Under DirectWrite ClearType the difference is less significant. Curves at particular text sizes will appear slightly crisper under ‘strong’ positioning. In the example above, ‘strong’ positioning has been applied to the upper line of text, and ‘smooth’ positioning to the lower line. Differences can be seem most clearly on the ‘a’ and ‘r’ characters. Difference is also seen on the ‘e’ character, however the middle ar of the ‘e’ becomes too wide under strong positioning.

Some Details

The difference between manually instructed Truetype fonts and fonts auto-instructed with Ttfautohint under Windows Cleartype (GDI and DirectWrite) is getting smaller. For example comparing a number of details in text rendering it is noticeable that mostly rendering is comparable, though some details are better rendered under manual or auto instructions. The shots below show that manual hinting has given clearer rendering of a ‘caron’ at 10pt, but the same font (Ubuntu) auto-instructed renders the lowercase ‘eth’ clearer. Original manual hinting is the upper shot in each pair. Magnification is x800, x400, and actual size.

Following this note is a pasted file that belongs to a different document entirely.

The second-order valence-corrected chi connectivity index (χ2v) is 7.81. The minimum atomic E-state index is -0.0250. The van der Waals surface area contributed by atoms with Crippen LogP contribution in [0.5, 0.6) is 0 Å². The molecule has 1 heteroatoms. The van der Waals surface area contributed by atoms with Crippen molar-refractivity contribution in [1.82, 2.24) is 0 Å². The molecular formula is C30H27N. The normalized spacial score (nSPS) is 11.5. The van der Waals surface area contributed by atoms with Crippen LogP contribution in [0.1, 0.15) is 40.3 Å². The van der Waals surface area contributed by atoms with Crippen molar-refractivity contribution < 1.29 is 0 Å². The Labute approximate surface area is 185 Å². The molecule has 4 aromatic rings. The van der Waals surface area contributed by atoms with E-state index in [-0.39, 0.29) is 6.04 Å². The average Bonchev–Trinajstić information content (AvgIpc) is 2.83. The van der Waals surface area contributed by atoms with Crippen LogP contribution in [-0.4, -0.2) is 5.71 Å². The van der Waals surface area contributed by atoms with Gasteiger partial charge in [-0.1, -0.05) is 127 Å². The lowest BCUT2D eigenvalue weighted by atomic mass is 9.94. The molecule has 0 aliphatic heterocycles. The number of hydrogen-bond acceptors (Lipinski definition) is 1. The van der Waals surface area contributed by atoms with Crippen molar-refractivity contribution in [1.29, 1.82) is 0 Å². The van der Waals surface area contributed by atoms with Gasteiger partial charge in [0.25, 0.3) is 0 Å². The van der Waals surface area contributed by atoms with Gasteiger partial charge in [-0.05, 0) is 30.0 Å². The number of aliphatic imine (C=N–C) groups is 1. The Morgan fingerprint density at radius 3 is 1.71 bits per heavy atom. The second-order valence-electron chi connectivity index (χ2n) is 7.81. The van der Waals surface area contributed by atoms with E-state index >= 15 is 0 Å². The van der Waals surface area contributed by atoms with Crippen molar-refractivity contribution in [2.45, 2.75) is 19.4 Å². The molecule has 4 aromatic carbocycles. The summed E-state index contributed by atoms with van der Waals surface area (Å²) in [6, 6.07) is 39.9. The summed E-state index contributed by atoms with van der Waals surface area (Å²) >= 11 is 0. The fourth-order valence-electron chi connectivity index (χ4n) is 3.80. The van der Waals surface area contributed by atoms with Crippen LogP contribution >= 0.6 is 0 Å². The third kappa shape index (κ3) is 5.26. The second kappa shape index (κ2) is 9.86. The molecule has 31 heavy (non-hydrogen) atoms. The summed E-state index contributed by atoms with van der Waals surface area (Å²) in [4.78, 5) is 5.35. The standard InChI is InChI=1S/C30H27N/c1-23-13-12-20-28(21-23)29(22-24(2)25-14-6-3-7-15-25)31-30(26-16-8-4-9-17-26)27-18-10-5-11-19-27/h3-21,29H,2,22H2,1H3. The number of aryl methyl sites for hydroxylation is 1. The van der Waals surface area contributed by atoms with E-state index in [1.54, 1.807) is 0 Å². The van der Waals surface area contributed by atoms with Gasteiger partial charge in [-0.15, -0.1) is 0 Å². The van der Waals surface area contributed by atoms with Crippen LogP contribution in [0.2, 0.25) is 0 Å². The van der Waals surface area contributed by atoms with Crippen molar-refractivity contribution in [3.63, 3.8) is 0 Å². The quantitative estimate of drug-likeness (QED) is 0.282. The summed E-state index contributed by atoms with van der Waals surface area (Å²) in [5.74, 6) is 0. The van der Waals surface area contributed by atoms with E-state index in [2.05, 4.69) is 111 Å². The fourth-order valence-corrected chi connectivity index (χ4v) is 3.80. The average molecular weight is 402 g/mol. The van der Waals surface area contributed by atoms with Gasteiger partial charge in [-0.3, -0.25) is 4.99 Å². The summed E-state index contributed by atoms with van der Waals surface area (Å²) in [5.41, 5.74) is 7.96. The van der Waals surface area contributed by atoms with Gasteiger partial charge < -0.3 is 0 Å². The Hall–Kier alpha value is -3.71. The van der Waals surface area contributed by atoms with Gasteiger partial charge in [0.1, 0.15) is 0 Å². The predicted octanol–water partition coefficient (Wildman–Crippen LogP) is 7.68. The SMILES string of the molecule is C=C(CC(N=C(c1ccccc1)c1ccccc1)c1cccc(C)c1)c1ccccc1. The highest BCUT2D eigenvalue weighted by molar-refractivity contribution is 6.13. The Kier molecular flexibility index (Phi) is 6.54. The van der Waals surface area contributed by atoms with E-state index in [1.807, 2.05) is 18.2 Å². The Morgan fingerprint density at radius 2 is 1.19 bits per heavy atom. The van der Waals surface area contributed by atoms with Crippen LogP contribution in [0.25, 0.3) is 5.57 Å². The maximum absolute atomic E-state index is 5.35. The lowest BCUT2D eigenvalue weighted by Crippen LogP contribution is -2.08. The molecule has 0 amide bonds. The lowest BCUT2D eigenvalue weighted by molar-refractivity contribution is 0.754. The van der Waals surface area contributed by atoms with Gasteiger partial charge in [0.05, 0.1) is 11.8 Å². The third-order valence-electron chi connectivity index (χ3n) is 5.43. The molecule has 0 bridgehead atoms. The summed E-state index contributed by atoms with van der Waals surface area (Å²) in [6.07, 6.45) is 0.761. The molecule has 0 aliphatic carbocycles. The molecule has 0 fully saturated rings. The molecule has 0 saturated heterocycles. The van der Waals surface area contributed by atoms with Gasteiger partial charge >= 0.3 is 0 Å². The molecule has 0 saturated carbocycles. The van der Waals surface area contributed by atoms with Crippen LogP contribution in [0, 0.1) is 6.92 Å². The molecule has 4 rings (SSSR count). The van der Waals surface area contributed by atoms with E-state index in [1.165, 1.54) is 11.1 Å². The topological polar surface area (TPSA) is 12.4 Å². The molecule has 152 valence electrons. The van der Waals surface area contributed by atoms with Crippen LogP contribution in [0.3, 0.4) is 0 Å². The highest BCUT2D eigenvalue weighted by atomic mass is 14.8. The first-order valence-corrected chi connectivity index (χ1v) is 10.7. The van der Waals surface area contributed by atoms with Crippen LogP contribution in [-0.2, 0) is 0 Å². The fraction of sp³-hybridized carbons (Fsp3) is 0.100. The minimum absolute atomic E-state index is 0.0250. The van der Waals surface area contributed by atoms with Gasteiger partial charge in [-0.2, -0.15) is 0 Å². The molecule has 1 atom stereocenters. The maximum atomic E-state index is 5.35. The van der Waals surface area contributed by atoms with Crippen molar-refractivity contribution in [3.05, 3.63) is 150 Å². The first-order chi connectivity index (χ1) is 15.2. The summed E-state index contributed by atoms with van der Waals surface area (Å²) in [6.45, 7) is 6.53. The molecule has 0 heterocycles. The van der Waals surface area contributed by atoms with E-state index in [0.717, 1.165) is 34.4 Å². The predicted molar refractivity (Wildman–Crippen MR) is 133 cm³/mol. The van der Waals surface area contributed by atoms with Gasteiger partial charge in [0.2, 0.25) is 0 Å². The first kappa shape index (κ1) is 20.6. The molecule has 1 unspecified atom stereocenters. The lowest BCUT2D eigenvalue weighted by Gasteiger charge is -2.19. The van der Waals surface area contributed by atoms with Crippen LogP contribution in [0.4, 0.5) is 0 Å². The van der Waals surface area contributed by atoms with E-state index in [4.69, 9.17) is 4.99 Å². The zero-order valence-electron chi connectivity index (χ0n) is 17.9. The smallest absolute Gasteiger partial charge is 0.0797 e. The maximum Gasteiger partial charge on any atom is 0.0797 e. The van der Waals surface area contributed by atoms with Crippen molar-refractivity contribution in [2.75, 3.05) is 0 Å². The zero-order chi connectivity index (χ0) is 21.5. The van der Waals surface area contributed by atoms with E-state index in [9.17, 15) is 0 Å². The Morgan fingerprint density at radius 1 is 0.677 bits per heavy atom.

free truetype fonts autohinter

Ubuntu Font @ 12px – Windows 7 – Firefox 13 – DirectWrite ClearType | Original manual hinting

free truetype fonts autohinter

Ubuntu Font @ 12px – Windows 7 – Firefox 13 – DirectWrite ClearType | ttfautohint -x 0 -w ‘gGD’

Ubuntu Font @ 12px – Windows 7 – Firefox 13 – DirectWrite ClearType | Original manual hinting
free truetype fonts autohinter

Ubuntu Font @ 12px – Windows 7 – Firefox 13 – DirectWrite ClearType | ttfautohint -x 0 -w ‘gGD’

Some Issues